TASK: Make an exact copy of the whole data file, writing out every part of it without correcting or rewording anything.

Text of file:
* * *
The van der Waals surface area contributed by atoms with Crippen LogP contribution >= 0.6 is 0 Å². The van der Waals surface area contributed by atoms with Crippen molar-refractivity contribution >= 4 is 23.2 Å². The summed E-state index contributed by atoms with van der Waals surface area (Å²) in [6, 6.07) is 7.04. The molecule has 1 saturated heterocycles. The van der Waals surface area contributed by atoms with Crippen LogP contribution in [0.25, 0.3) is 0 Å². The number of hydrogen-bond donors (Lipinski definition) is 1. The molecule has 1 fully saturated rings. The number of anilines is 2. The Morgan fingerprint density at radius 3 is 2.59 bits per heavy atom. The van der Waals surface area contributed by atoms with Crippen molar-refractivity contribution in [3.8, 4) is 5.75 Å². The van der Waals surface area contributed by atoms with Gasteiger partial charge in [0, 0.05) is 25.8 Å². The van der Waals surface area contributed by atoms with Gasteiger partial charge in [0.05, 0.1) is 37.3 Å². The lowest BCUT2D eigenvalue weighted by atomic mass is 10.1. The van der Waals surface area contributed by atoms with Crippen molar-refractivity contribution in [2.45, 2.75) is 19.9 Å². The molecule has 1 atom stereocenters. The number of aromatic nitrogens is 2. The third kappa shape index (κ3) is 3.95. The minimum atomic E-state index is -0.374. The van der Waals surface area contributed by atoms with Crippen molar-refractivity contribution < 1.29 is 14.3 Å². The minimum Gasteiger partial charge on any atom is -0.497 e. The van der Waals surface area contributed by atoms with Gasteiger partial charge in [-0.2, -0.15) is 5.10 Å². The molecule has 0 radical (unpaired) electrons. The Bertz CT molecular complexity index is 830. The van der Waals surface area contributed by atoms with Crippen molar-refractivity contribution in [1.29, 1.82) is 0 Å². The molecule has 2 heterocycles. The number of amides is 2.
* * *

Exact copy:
The van der Waals surface area contributed by atoms with Crippen LogP contribution >= 0.6 is 0 Å². The van der Waals surface area contributed by atoms with Crippen molar-refractivity contribution >= 4 is 23.2 Å². The summed E-state index contributed by atoms with van der Waals surface area (Å²) in [6, 6.07) is 7.04. The molecule has 1 saturated heterocycles. The van der Waals surface area contributed by atoms with Crippen LogP contribution in [0.25, 0.3) is 0 Å². The number of hydrogen-bond donors (Lipinski definition) is 1. The molecule has 1 fully saturated rings. The number of anilines is 2. The Morgan fingerprint density at radius 3 is 2.59 bits per heavy atom. The van der Waals surface area contributed by atoms with Crippen molar-refractivity contribution in [3.8, 4) is 5.75 Å². The van der Waals surface area contributed by atoms with Gasteiger partial charge in [0, 0.05) is 25.8 Å². The van der Waals surface area contributed by atoms with Gasteiger partial charge in [0.05, 0.1) is 37.3 Å². The lowest BCUT2D eigenvalue weighted by atomic mass is 10.1. The van der Waals surface area contributed by atoms with Crippen molar-refractivity contribution in [2.45, 2.75) is 19.9 Å². The molecule has 1 atom stereocenters. The number of aromatic nitrogens is 2. The third kappa shape index (κ3) is 3.95. The minimum atomic E-state index is -0.374. The van der Waals surface area contributed by atoms with Crippen molar-refractivity contribution < 1.29 is 14.3 Å². The minimum Gasteiger partial charge on any atom is -0.497 e. The van der Waals surface area contributed by atoms with Gasteiger partial charge in [-0.2, -0.15) is 5.10 Å². The molecule has 0 radical (unpaired) electrons. The Bertz CT molecular complexity index is 830. The van der Waals surface area contributed by atoms with Crippen molar-refractivity contribution in [1.29, 1.82) is 0 Å². The molecule has 2 heterocycles. The number of amides is 2.